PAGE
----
Elementary, middle and high schools nationwide remained closed Thursday morning as teachers and other education professionals joined a general strike protesting the government’s plan to slash funding from local authorities in the upcoming state budget.
The strike was called by the Federation of Local Authorities in Israel and was backed by the Secondary School Teachers Association, whose members joined the labor action.
Secondary School Teachers Association chairman Ran Erez said in a statement that later in the day, representatives from the union and the Finance Ministry, Education Ministry, and local authorities federation would hold a meeting about a new labor agreement for teachers.
Most schools were closed, except for special education institutions and schools in Jerusalem, whose municipality chose to not join the strike. Private institutions for preschoolers and kindergarteners remained open, along with privately owned daycare facilities.
In some other locations, a partial strike was called.
In Kiryat Gat and Mazkeret Batya there were no classes in high schools. In Petah Tikva, municipal services are not available to the public, but schools were operating as usual. In Arad, schools were also open, with the exception of high schools.
Some local authorities planned to join the strike but provide reduced operations at junior schools. They included Karmiel, Beit Shemesh, Kiryat Ata, Kiryat Bialik, Kiryat Shmona, Betar Illit, Modiin Illit, Kiryat Arba, Ramat Gan, Or Yehuda, Ness Tziona, and Tirat Carmel. The city of Bat Yam planned to conduct classes via remote learning.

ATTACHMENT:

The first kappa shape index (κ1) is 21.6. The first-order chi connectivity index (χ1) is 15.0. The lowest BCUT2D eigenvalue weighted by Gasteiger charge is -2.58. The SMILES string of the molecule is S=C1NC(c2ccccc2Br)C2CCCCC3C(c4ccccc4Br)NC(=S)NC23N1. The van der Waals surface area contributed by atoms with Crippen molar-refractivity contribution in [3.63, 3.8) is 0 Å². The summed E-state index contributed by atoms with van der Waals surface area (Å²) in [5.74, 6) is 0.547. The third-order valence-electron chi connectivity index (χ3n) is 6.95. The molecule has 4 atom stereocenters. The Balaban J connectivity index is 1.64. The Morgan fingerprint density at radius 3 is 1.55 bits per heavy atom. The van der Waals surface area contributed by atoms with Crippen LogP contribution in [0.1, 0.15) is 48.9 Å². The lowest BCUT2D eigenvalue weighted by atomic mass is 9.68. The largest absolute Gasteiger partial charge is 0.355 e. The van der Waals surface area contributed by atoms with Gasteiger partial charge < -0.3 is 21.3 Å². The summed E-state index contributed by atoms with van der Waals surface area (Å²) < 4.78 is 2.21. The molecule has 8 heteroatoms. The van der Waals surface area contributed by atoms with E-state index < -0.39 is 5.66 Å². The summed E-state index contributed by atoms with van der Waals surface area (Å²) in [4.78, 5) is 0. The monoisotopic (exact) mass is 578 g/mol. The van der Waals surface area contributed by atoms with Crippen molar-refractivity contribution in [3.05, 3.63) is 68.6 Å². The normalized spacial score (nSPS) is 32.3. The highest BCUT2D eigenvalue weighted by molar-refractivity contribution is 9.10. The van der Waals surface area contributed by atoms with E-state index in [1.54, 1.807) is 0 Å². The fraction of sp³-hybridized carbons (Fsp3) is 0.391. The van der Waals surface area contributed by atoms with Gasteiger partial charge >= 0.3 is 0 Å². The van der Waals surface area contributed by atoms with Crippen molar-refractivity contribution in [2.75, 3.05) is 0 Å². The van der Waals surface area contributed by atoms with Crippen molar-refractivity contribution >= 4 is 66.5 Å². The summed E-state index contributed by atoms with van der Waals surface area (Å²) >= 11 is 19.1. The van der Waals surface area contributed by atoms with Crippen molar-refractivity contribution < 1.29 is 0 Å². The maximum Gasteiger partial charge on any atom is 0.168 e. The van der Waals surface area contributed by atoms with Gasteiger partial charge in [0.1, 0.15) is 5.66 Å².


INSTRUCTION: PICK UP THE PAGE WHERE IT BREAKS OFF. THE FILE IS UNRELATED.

The strikers hope to garner support amid ongoing negotiations with the Finance Ministry over wages, pay for classroom assistants, staff shortages, transportation for students, and special education. As part of the strike, public services within participating local authorities are not being provided Thursday.
Striking professionals also include municipal staff from student welfare departments, maintenance, security, waste removal and informal education like afterschool programs.
However, some of those services are carried out by private contractors in some locations and they will not be on strike, Channel 12 news reported.
The chairman of the Federation of Local Authorities, Haim Bibas, told Channel 13 on the eve of the strike that negotiations over issues started with the previous government. He said the local authorities had granted the new government, sworn in at the end of December, time to acclimatize but would not wait any longer.
“We are in very long processes of discussions, which reach one stage or another, but there is no closure,” he said.
Bibas said there is a shortage of 3,000 teaching assistants and that across the country 7,000 more classrooms are needed.
“There are 100,000 children who are learning in trailers,” he said.
According to Bibas, local authorities want another NIS 300 million ($82,751,610) in budgeting for education services.
The Education Ministry said in a statement Wednesday that “in light of the local government strike tomorrow, significant disruptions are expected in the educational institutions.”
The National Parents’ Organization urged the parties to negotiate a quick solution.
“We call on the prime minister and the finance minister to sit down with the chairman of the local authorities and immediately come to solutions,” the organization said in a statement Wednesday.